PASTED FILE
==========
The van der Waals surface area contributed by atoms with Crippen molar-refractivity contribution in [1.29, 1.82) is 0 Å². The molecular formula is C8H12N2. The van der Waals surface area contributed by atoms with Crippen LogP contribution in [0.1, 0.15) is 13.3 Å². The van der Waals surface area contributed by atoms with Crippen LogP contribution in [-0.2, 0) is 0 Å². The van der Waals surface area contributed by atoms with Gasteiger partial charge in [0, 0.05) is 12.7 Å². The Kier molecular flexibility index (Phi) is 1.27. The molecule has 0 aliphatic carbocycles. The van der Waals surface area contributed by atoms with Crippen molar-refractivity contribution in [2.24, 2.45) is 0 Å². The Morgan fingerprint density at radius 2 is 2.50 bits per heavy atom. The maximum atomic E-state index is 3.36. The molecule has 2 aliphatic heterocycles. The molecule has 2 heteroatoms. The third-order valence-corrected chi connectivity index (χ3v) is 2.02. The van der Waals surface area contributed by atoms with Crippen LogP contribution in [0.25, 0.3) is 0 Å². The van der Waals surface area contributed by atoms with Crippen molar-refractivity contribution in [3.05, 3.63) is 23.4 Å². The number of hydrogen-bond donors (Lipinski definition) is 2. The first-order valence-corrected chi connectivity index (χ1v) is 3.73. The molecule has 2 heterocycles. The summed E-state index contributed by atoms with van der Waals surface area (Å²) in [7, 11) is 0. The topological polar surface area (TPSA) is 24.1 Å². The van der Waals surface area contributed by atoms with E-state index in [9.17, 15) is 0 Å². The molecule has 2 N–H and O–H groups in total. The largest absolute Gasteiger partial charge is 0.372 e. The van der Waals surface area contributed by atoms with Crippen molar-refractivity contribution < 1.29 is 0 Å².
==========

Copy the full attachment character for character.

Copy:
The van der Waals surface area contributed by atoms with Crippen molar-refractivity contribution in [1.29, 1.82) is 0 Å². The molecular formula is C8H12N2. The van der Waals surface area contributed by atoms with Crippen LogP contribution in [0.1, 0.15) is 13.3 Å². The van der Waals surface area contributed by atoms with Crippen LogP contribution in [-0.2, 0) is 0 Å². The van der Waals surface area contributed by atoms with Gasteiger partial charge in [0, 0.05) is 12.7 Å². The Kier molecular flexibility index (Phi) is 1.27. The molecule has 0 aliphatic carbocycles. The van der Waals surface area contributed by atoms with Crippen molar-refractivity contribution in [2.24, 2.45) is 0 Å². The Morgan fingerprint density at radius 2 is 2.50 bits per heavy atom. The maximum atomic E-state index is 3.36. The molecule has 2 aliphatic heterocycles. The molecule has 2 heteroatoms. The third-order valence-corrected chi connectivity index (χ3v) is 2.02. The van der Waals surface area contributed by atoms with Crippen LogP contribution in [0.25, 0.3) is 0 Å². The van der Waals surface area contributed by atoms with Crippen molar-refractivity contribution in [3.05, 3.63) is 23.4 Å². The number of hydrogen-bond donors (Lipinski definition) is 2. The first-order valence-corrected chi connectivity index (χ1v) is 3.73. The molecule has 2 heterocycles. The summed E-state index contributed by atoms with van der Waals surface area (Å²) in [7, 11) is 0. The topological polar surface area (TPSA) is 24.1 Å². The van der Waals surface area contributed by atoms with E-state index in [9.17, 15) is 0 Å². The molecule has 2 N–H and O–H groups in total. The largest absolute Gasteiger partial charge is 0.372 e. The van der Waals surface area contributed by atoms with Crippen molar-refractivity contribution < 1.29 is 0 Å².